Line Regulation – The change in DC output voltage when the AC input voltage is varied throughout its range while the DC load is held constant. Although the effect of line change, within specified range, on output voltage would not be significant, minimizing length of input wiring and limitation on the amounts of units connected to the same AC source is recommended.
Load Regulation – The change in DC output voltage when the DC load is varied. Unless otherwise specified, the range is minimum load to full load. The AC voltage is held at nominal during this test.
Minimum Load – Some switching power supplies require a minimum load to stay within their specifications. However, operating them unloaded does no damage.
Maximum Load – The load specified for continuous operation. This will be the load used for safety applications.
MTBF – Mean time between failures was a term adopted by the military and elaborated on in MIL-HDBK-217, which provides values for capacitors, resistors, etc. An alternate standard was developed by Bell Labs (Bellcore).
Over Current Protection (OCP) – Modern power supplies are almost always provided with some form of short circuit protection(SCP).
Over voltage Protection (OVP) – More important in linears, where failure of a pass transistor could easily put excess voltage on IC’s. With switchers, most failures cause no output at all.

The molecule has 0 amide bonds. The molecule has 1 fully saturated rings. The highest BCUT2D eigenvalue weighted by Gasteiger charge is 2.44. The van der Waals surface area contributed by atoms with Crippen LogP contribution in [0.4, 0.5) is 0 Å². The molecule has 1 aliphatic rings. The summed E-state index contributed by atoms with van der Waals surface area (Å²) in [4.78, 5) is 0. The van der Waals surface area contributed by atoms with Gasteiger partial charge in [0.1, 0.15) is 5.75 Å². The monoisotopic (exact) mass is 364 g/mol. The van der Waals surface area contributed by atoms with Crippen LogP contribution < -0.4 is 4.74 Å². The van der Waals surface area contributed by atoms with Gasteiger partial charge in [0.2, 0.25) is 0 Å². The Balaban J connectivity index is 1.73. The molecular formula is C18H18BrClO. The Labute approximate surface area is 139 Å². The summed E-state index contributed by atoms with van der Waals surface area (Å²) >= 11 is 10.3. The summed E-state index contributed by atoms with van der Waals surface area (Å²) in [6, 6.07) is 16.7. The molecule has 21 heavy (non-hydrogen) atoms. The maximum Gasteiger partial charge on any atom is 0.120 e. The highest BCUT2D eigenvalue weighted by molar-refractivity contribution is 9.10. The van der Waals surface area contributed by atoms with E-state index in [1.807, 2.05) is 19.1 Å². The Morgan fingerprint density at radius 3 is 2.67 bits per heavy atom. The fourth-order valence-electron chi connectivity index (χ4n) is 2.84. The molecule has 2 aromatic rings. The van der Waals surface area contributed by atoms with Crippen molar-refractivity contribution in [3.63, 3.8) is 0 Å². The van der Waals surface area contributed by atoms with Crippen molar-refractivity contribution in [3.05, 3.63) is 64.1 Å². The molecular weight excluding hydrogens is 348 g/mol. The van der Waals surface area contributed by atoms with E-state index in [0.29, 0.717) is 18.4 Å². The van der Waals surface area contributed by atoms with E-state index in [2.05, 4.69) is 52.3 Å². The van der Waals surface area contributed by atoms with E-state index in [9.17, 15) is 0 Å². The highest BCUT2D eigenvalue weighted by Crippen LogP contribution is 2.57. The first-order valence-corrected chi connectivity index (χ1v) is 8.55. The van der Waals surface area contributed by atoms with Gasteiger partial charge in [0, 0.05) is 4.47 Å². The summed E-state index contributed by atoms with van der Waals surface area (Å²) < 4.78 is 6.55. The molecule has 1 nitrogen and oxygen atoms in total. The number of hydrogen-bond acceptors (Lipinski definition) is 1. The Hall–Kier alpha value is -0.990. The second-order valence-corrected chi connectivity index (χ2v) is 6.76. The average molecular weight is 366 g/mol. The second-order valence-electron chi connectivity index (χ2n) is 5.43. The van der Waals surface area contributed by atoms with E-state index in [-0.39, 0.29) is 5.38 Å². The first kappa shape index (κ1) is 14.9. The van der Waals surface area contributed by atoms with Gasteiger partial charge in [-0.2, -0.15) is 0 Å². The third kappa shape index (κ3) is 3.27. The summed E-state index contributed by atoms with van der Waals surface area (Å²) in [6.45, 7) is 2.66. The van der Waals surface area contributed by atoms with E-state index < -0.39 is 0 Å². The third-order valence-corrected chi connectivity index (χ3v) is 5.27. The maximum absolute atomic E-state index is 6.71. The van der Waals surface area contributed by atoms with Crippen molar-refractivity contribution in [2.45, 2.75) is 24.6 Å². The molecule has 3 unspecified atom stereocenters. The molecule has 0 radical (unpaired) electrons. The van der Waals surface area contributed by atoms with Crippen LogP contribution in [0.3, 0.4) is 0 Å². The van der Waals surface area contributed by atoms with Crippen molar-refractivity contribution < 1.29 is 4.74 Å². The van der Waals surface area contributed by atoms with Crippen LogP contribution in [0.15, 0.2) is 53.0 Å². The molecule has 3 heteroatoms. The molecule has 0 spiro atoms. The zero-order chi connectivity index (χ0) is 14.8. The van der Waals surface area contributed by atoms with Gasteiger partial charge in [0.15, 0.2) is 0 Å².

Over Temperature Protection (OTP) – This protection is to prevent internal components of LED driver from overheating and damage, or to prevent decrease in lifetime due to high ambient temperature, overloading, or malfunction of LED driver.
Operation Temperature – The ambient temperature conditions under which the supply was designed to operate at full load. Most power supplies can operate at higher ambient if the output load is properly derated.
Peak Loading – For transient conditions only (such as disk drive start up). The power supply may not remain within specified regulation during the peak condition. The amount of time this load can be applied (duty cycle) varies greatly from design to design. It’s best to consult the factory with your load profile.
Ripple – The AC component superimposed over the DC output voltage. In linear power supplies, this is the traditional “hum” at 60 or 120 hertz. In switching power supplies, it is a complex waveform. Although traditionally spec’d at 1%, it is often much lower. Ripple can increase at maximum loading and minimum input voltage.
Switching Frequency – Term used by switchers only. Many switching power supplies operate at a fixed frequency; some use variable frequency designs.
Vibration Test – The test simulates the usage of LED driver in high vibration environment, and verifies the LED driver’s capability of operating under this situation. It is conducted with a single unit or an entire carton in the X, Y, and Z axes, and with sine wave acceleration of specified amplitude, frequency in each of the three axes at specified period of time.
Auxiliary Power –External power source may be required for LED driver with remote control or alarm function for status monitoring. For convenience of application, the power source is designed into the LED driver.